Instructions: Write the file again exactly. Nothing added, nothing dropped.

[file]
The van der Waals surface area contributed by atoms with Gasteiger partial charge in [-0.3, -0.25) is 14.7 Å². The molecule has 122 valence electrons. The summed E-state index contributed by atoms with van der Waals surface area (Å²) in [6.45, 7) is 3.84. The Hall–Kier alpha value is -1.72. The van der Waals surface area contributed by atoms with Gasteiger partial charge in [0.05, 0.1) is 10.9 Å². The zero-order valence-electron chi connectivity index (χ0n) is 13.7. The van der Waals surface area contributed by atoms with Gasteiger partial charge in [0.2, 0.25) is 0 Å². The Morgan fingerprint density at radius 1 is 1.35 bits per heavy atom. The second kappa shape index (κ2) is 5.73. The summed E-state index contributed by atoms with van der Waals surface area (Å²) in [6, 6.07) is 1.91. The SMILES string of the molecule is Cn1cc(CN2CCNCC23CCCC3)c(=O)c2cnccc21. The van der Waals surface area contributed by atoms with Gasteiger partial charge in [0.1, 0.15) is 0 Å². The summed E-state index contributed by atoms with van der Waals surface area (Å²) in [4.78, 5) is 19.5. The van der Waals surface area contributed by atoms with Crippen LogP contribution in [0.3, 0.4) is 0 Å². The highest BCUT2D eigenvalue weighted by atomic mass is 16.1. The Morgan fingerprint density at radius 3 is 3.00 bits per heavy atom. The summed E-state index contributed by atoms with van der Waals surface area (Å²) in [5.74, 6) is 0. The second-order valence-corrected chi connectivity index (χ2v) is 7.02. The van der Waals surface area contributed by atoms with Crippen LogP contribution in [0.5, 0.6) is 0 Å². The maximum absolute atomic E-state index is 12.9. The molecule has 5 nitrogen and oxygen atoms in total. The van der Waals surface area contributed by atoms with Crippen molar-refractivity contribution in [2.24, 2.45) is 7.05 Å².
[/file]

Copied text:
The van der Waals surface area contributed by atoms with Gasteiger partial charge in [-0.3, -0.25) is 14.7 Å². The molecule has 122 valence electrons. The summed E-state index contributed by atoms with van der Waals surface area (Å²) in [6.45, 7) is 3.84. The Hall–Kier alpha value is -1.72. The van der Waals surface area contributed by atoms with Gasteiger partial charge in [0.05, 0.1) is 10.9 Å². The zero-order valence-electron chi connectivity index (χ0n) is 13.7. The van der Waals surface area contributed by atoms with Gasteiger partial charge in [0.2, 0.25) is 0 Å². The Morgan fingerprint density at radius 1 is 1.35 bits per heavy atom. The second kappa shape index (κ2) is 5.73. The summed E-state index contributed by atoms with van der Waals surface area (Å²) in [6, 6.07) is 1.91. The SMILES string of the molecule is Cn1cc(CN2CCNCC23CCCC3)c(=O)c2cnccc21. The van der Waals surface area contributed by atoms with Gasteiger partial charge in [0.1, 0.15) is 0 Å². The summed E-state index contributed by atoms with van der Waals surface area (Å²) in [4.78, 5) is 19.5. The van der Waals surface area contributed by atoms with Crippen LogP contribution in [0.3, 0.4) is 0 Å². The highest BCUT2D eigenvalue weighted by atomic mass is 16.1. The Morgan fingerprint density at radius 3 is 3.00 bits per heavy atom. The summed E-state index contributed by atoms with van der Waals surface area (Å²) in [5.74, 6) is 0. The second-order valence-corrected chi connectivity index (χ2v) is 7.02. The van der Waals surface area contributed by atoms with Crippen LogP contribution in [0.5, 0.6) is 0 Å². The maximum absolute atomic E-state index is 12.9. The molecule has 5 nitrogen and oxygen atoms in total. The van der Waals surface area contributed by atoms with Crippen molar-refractivity contribution in [2.24, 2.45) is 7.05 Å².